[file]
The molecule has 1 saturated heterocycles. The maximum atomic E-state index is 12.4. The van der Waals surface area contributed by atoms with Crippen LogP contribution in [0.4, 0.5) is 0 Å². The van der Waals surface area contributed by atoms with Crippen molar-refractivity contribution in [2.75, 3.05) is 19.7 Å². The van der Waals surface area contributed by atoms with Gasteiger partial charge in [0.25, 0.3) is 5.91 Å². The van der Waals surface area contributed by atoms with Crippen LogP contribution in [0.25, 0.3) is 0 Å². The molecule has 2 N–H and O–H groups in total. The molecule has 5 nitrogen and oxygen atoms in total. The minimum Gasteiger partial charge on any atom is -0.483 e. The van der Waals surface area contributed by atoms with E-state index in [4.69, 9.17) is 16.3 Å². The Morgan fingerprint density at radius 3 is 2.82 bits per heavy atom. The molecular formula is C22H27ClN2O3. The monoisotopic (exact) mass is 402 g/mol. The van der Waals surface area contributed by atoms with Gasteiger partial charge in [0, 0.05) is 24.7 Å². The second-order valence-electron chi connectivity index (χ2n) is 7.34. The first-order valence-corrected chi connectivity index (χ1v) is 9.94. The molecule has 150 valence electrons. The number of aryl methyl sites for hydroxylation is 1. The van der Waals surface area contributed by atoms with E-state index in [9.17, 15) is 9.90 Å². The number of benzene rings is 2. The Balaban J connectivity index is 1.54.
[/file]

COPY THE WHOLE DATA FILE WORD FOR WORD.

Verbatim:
The molecule has 1 saturated heterocycles. The maximum atomic E-state index is 12.4. The van der Waals surface area contributed by atoms with Crippen LogP contribution in [0.4, 0.5) is 0 Å². The van der Waals surface area contributed by atoms with Crippen molar-refractivity contribution in [2.75, 3.05) is 19.7 Å². The van der Waals surface area contributed by atoms with Gasteiger partial charge in [0.25, 0.3) is 5.91 Å². The van der Waals surface area contributed by atoms with Crippen LogP contribution in [0.25, 0.3) is 0 Å². The molecule has 2 N–H and O–H groups in total. The molecule has 5 nitrogen and oxygen atoms in total. The minimum Gasteiger partial charge on any atom is -0.483 e. The van der Waals surface area contributed by atoms with E-state index in [4.69, 9.17) is 16.3 Å². The Morgan fingerprint density at radius 3 is 2.82 bits per heavy atom. The molecular formula is C22H27ClN2O3. The monoisotopic (exact) mass is 402 g/mol. The van der Waals surface area contributed by atoms with Gasteiger partial charge in [0, 0.05) is 24.7 Å². The second-order valence-electron chi connectivity index (χ2n) is 7.34. The first-order valence-corrected chi connectivity index (χ1v) is 9.94. The molecule has 150 valence electrons. The number of aryl methyl sites for hydroxylation is 1. The van der Waals surface area contributed by atoms with E-state index in [9.17, 15) is 9.90 Å². The number of benzene rings is 2. The Balaban J connectivity index is 1.54.